Knowing the history of the community, it was important to Taylor, Blight and the rest of the team to make the production process highly collaborative with the local people. Kaylene Butler, whose ancestor was a chief stolen from Tanna Island, was a producer on the series and heavily involved alongside Blight. “It was a blessing that we’ve been able to talk with our community [for] the story,” Butler says. “Black Snow was an opportunity for us to have a voice, a presence, especially in our community, but all the way to Tanna Island,” she says. “It’s not a documentary, but it feels like the right thing to do to tell our story, as we are forgotten people.”

A large portion of the cast are of South Sea Islander heritage, including several first-time actors, such as Talijah Blackman-Corowa, who plays Isabel, and Jemmason Power, who plays the grown-up version of Isabel’s younger sister. Power notes that the team behind the camera had protocols in place before filming to ensure that everyone felt safe and respected, working to avoid stirring up intergenerational trauma. “It was a blessing to walk into this space,” she says. “It was tangible, the work that was already laid out between Lucas and Rosemary and Auntie Kaylene, and that foundation of safety was there.”

The design of the set and costumes was also a highly collaborative process, with Helen O’Loan working with Butler and local craftspeople, artists and seamstresses for the Baker house set-up and layout of the garden. Costume designer Vanessa Loh also partnered with local seamstresses for the outfit designs to ensure that everything was authentic to the local community during 1994 and 2019.

Blight also notes that the composing team of Ziggy Ramo, a South Sea Islander descendant, and Jed Palmer went so far as to travel to Tanna Island with Butler, back to the village where her ancestor was stolen 150 years prior. While there, “they were gifted sounds and music from the chief in his village, which they then brought back to Australia and turned into a score,” Blight says. “Sounds that you think are detective genre actually come from someone clapping on the island, someone throwing something, someone speaking. It all makes up part of the world [and] the sound of the show.”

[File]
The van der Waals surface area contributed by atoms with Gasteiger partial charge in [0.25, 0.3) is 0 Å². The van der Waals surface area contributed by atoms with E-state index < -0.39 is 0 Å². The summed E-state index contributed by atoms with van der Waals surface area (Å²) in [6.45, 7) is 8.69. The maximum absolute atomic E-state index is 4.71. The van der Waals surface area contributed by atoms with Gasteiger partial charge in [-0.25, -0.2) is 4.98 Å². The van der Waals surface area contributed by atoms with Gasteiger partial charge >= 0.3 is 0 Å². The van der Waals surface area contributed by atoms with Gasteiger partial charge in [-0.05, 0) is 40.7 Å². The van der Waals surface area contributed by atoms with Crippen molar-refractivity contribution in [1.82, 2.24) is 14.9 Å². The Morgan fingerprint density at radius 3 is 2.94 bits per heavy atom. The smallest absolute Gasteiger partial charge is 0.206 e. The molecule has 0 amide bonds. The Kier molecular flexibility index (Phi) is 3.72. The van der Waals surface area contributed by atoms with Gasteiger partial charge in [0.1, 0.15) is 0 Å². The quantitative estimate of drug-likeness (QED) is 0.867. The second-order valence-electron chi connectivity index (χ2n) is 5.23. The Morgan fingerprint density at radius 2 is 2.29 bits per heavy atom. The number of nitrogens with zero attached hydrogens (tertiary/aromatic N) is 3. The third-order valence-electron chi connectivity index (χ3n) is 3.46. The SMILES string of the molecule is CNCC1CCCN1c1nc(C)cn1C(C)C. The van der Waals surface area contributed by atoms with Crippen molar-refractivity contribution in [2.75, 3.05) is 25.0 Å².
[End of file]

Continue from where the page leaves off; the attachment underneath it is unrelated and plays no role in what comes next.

Even down to the name of the series, the show pays homage to the history of its location. Taylor explains that, prior to modern-day machinery, sugarcane was burned before being harvested. “All through harvest or crushing season, there would be these huge cane fires burning, and the winds would take the ash, and it would float like black snow down into the town,” he says. “As kids, we would play in it because we didn’t have real snow, but we had black snow. So, it really speaks to the sugar that’s at the heart of the story, but also that period of the ’90s.”

Viewers can catch this collaborative story combining coming-of-age drama and whodunit mystery centered on the South Sea Islander community on Stan as the new year rings in on January 1. All3Media International is taking it out the global market.